• The Journal of Undergraduate Neuroscience Education (JUNE), Spring 2003, 1(2): E2-E3Introductory Neuroscience— Courses In An Evolving Concept,Teaching That Which Is Yet To Be Truly DefinedEric P. WiertelakDepartment of Psychology and Neuroscience Studies Program, Macalester College, Saint Paul, MN 55105 The mission of the introductory neuroscience neuroscience instruction. Boitano and Seyal (2001)course might be summarized briefly: to broadly define the reported on a survey of directors of graduate andfield and begin the student’s investigation of the nervous undergraduate neuroscience programs, which revealedsystem. But consider what accomplishing these goals that the list of specific undergraduate course work ourmight entail. At many institutions, the study of graduates need for acceptance to graduate training inneuroscience is increasingly multidisciplinary, with multiple neuroscience is predominantly natural science. Beyonddepartments contributing core courses, and still others the list, which includes introductory biology, calculus,prerequisite or enhancement options for the major. “To chemistry, and “research experience,” what determines abroadly define the field” and “to begin the student’s quality undergraduate education in neuroscience? Whileinvestigation of the nervous system” calls for the instructor research-based education is and should remain a hallmarkto reconcile content from such areas as biology, of undergraduate neuroscience, the undergraduate majorpsychology, philosophy, math, computing science, or program should not set out to duplicate or approximatechemistry and other disciplines, into (typically) a single the graduate school experience, but rather to prepare oursemester course. Implicit as a goal for that same course undergraduates for both the possibility of advanced trainingwill be to establish for the student how neuroscience as a in neuroscience, and, in the liberal arts tradition, for adultprogram of study fits into a model of Liberal Arts education; life. At the very least, we want our graduates to be thea course of study that leads to the development of a broad type of candidates for graduate training that can activelyknowledge base and structure from which the student may contribute to the further understanding of the nervousdepend on for their lifetime to facilitate the experience, system and behavior, and the type of educated consumersinterpretation, and investigation of all manner of things. of information as adults that can use their training in In recent years, an explosive growth in information neuroscience to aid them in contributing to society.technology and in neuroscience research productivity has Like the program or major, the introductory coursebrought mountains of course-content relevant findings to in neuroscience needs to reflect the needs, hopes, andour classroom and laboratory doors. Each day seems to noble goals we have for our undergraduates. Developing abring new approaches to the study of neuroscience, and syllabus is made difficult by the fact that, for a course thateach new approach, new findings. Just one beneficiary of will truly expose our students to the breadth of the field andthe research momentum, undergraduate curricula in begin an investigation of the nervous system, there is noneuroscience have flourished, and like the field, grow adequate text at this time. Thankfully, there are a numberricher daily with an increasing diversity of offerings. of texts that accomplish some of these goals, and many In planning my own introductory course, I find sources for outside readings as well as an exhaustivemyself returning again and again to the question of what primary literature base that can accomplish the rest. Manyconstitutes an effective introduction to the study of recent books bear mentioning here as possibilities now forneuroscience. In my own institution’s program, we have additional readings or supplemental texts for introductoryexpanded tremendously from our early days in terms of neuroscience, but let me suggest just two such possibilitieswhat students in our program involve themselves with. here. To involve students in neurophilosophy and informOriginally, our undergraduate program was conceived of as them about this growing area, Patricia Smith Churchland’sstrictly a psychology/biology enterprise, and we, like many “Brain-Wise” (2002) is an excellent introduction that isinstitutions, were very successful in recruiting students to written at a level undergraduate students can appreciate.that vision of neuroscience education [for an excellent On the other hand, Joseph LeDoux’s “Synaptic Self” (2002)review of neuroscience education trends, see Ramirez is one of a number of excellent recent books synthesizing(1997)]. Recently, we revised the major, specifically to large aspects of the field in lay terms. It is importantreflect the broadening interdisciplinarity of neuroscience however, that the amount of material instructors musttoday. In doing so, our goal was to better prepare our assemble in a supplemental reading list for their coursesstudents for an expanding spectrum of neuroscience also prove informative to textbook publishers. Despite thegraduate opportunities, including but not limited to artificial many resources we have at present, in the years to comeintelligence, computational neuroscience, cognitive we will need publishers to provide us with more choice andneuroscience, neurohistory, neurophilosophy, and yes, representative content in the texts we employ not only incellular, molecular, and behavioral neuroscience. introductory neuroscience, but across the spectrum of The great range of opportunities now available for neuroscience courses if we are to continue to achieve ourgraduate training in neuroscience calls into question the goals for student learning in an ever-expanding field.nature of effective and appropriate undergraduate JUNE is a publication of Faculty for Undergraduate Neuroscience (FUN) www.funjournal.org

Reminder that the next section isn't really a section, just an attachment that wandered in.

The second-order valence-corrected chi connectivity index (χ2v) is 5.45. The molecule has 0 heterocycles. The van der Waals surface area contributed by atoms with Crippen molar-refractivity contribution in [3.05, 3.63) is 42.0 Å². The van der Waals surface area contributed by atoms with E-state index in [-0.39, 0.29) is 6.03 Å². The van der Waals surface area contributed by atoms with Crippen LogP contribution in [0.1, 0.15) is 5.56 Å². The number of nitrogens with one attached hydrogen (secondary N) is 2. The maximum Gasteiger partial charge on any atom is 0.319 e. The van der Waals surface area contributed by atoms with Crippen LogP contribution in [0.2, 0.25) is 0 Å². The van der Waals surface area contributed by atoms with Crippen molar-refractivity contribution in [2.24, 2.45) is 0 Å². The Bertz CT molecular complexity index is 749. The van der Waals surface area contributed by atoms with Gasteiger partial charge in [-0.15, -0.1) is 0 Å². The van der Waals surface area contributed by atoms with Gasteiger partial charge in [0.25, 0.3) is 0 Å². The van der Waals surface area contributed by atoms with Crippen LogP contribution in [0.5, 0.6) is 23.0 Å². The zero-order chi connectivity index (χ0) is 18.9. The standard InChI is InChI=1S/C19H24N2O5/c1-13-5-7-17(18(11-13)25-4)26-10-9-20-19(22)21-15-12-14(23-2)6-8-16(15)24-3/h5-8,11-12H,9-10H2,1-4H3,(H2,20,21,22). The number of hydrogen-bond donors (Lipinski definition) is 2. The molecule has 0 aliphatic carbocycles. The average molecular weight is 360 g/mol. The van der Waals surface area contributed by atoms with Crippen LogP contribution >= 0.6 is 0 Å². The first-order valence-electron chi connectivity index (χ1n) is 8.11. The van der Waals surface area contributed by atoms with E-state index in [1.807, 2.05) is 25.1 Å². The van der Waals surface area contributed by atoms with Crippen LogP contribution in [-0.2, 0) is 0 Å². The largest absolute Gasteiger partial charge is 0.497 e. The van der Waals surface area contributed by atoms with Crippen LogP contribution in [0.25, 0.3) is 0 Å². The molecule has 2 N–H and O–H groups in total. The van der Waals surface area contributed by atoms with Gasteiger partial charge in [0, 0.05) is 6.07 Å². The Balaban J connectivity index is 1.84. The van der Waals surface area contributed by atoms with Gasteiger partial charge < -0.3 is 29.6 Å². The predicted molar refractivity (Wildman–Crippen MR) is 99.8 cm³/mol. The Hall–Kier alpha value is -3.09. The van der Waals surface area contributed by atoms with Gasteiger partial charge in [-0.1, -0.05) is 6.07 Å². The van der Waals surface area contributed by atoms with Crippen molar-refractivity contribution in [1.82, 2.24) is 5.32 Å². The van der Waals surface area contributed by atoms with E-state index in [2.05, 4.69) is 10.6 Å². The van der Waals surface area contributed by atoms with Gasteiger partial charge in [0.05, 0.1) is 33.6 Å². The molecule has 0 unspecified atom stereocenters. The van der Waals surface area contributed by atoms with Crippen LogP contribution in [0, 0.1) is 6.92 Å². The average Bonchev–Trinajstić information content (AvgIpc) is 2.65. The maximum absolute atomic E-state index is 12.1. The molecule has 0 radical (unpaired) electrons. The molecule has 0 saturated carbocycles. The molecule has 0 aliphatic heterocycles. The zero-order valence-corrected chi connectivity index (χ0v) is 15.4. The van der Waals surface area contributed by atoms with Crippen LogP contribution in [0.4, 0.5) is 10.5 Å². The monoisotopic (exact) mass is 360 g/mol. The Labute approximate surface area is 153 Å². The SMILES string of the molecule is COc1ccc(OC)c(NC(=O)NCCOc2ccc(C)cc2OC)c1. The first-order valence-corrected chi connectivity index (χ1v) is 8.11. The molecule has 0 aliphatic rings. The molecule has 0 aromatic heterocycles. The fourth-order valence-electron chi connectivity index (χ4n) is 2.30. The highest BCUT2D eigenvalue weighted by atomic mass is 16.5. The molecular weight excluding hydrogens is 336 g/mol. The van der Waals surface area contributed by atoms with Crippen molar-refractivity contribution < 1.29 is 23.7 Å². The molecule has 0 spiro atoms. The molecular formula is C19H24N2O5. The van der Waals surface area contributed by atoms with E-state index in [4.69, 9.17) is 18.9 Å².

• The Journal of Undergraduate Neuroscience Education (JUNE), Spring 2003, 1(2): E2-E3 E3 While we are busy exposing students to the worldof research in our own labs, and along the way makingsure that the requirements for graduate training or medicalschool are met, we need to help satisfy the great need theworld has, as William James might have said, “for thosewho can achieve independent thought.” It is in theundergraduate curriculum that we must first strive toexpose our students to the many ways of thinking aboutneuroscience, so that these new neuroscientists maysomeday provide the field novel ideas and advancements.And in our neuroscience introductory course, at thebeginning of the curriculum, is the place to establish for ourstudents the many ways that exist today for approachingthe study of the nervous system and behavior, and toforeshadow the even larger opportunities that await themthrough interdisciplinary study.REFERENCESBoitano JJ, Seyal AA (2001) Neuroscience curricula for undergraduates: A survey. Neuroscientist 7:202-6.Churchland PS (2002) Brainwise: Studies in Neurophilosophy. Cambridge, Massachusetts: MIT Press.Ramirez JJ (1997) Undergraduate education in neuroscience: A model for interdisciplinary study. Neuroscientist 3:166-8.LeDoux JE (2002) Synaptic self: How our brains become who we are. New York, New York: Viking Penguin.Address correspondence to: Dr. Eric P. Wiertelak, Department ofPsychology and Neuroscience Studies Program, 1600 Grand Avenue,MacalesterCollege, Saint Paul, MN 55105 Email:wiertelak@macalester.edu Copyright © 2003 Faculty for Undergraduate Neuroscience www.funjournal.org